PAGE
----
As evidence of God’s approval of the faith of Abraham, he gave him the name of “Father of the faithful.” The example of Abraham is recorded in sacred history for the benefit of his believing children. This great act of faith teaches the lesson of implicit confidence in God, perfect obedience to his requirements, and a complete surrender to the divine will. In the example of Abraham we are taught that nothing we possess is too precious to give to God.

How many now who profess to be Christians would follow the example of Abraham in yielding up to God his beloved Isaac? Yet our dearest treasure belongs to God. A solemn duty rests upon Christian parents to so educate and mould the minds of their children that they will ever have a high respect and exalted reverence for God and for everything sacred and holy. Such will feel that God’s claims must first be regarded, that nothing is too precious to sacrifice for him. Such will, like Abraham, exemplify their faith by their works.

How many now who profess to believe God, and pass for Christians, refuse to obey his voice when he calls upon them to deny self, and yield to him their darling treasures. They will hesitate, and cling to earthly things. Their affections are upon the world and the things of the world; yet some of these very ones will have the most to say about how much they have sacrificed to obey the truth. Isaac felt that it was a privilege to yield his life as an offering to God. If the Lord could accept him, he felt that he was honored.

Human judgment may look upon the command given to Abraham as severe, too great for human strength to bear. Abraham’s strength was from God. He looked not at the things which are seen with mortal vision, but at the things which are eternal. God required no more of Abraham than he had, in divine compassion and infinite love, given to man. He gave his only begotten Son to die, that guilty man might live. Abraham’s offering of Isaac was especially designed of God to prefigure the sacrifice of his Son.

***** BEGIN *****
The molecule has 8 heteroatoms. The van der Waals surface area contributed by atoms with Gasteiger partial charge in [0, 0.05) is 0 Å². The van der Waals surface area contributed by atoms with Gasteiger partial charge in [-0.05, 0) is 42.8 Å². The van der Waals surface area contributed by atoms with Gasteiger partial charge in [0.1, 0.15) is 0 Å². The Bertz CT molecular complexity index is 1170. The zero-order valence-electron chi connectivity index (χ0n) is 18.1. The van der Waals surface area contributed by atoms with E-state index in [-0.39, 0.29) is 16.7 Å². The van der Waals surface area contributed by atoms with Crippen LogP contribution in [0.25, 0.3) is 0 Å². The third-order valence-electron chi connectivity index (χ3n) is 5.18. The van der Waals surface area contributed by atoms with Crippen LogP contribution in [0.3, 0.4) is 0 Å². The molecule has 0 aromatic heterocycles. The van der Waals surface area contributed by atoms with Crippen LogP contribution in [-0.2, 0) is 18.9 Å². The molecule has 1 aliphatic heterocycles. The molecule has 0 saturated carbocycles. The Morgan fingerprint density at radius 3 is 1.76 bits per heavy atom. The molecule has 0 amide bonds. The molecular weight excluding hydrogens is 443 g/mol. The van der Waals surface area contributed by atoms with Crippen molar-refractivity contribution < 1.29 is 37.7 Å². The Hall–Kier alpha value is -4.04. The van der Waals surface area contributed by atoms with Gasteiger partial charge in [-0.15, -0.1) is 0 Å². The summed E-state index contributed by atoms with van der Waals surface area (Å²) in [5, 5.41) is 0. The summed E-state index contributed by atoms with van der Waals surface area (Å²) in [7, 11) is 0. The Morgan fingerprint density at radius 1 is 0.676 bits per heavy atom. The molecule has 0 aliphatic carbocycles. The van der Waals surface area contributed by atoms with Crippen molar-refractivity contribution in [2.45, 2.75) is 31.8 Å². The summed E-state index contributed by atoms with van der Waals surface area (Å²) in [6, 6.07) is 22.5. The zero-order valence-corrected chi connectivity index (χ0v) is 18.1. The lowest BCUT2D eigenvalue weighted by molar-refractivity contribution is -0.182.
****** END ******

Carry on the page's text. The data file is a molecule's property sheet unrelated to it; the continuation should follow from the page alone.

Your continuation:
Every step that Abraham advanced toward Mount Moriah, the Lord went with him. All the grief and agony that Abraham endured during the three days of his dark and fearful trial, were imposed upon him to give us a lesson in perfect faith and obedience, and that we might better comprehend how real was the great self-denial and infinite sacrifice of the Father in giving his only Son to die a shameful death for the guilty race. No other trial, no other suffering or test, which could have been brought to bear upon Abraham, would have caused such mental anguish, such torture of soul, as that of obeying God in offering up his son.

Our Heavenly Father surrendered his beloved Son to the agonies of the crucifixion. Legions of angels witnessed the humiliation and soul-anguish of the Son of God, but were not permitted to interpose as in the case of Isaac. No voice was heard to stay the sacrifice. God’s dear Son, the world’s Redeemer, was insulted, mocked at, derided, and tortured, until he bowed his head in death. What greater proof can the Infinite One give us of his divine love and pity? “He that spared not his own Son, but delivered him up for us all, how shall he not with him also freely give us all things?

The meager conception that many have of the worth of the soul, and the sacrifice of God’s dear Son for sinful man, is shown by their works. Should God speak to them, as he did to Abraham, Sacrifice your possessions, the temporal benefits that I have lent you to advance my cause, they would look in astonishment, thinking God did not mean just what he said. Their riches are as dear to them as their children; their worldly treasure is their Isaac. To honor God with their substance, they think, is a requirement altogether too great, and they cannot believe that God means it. What have this class sacrificed for God?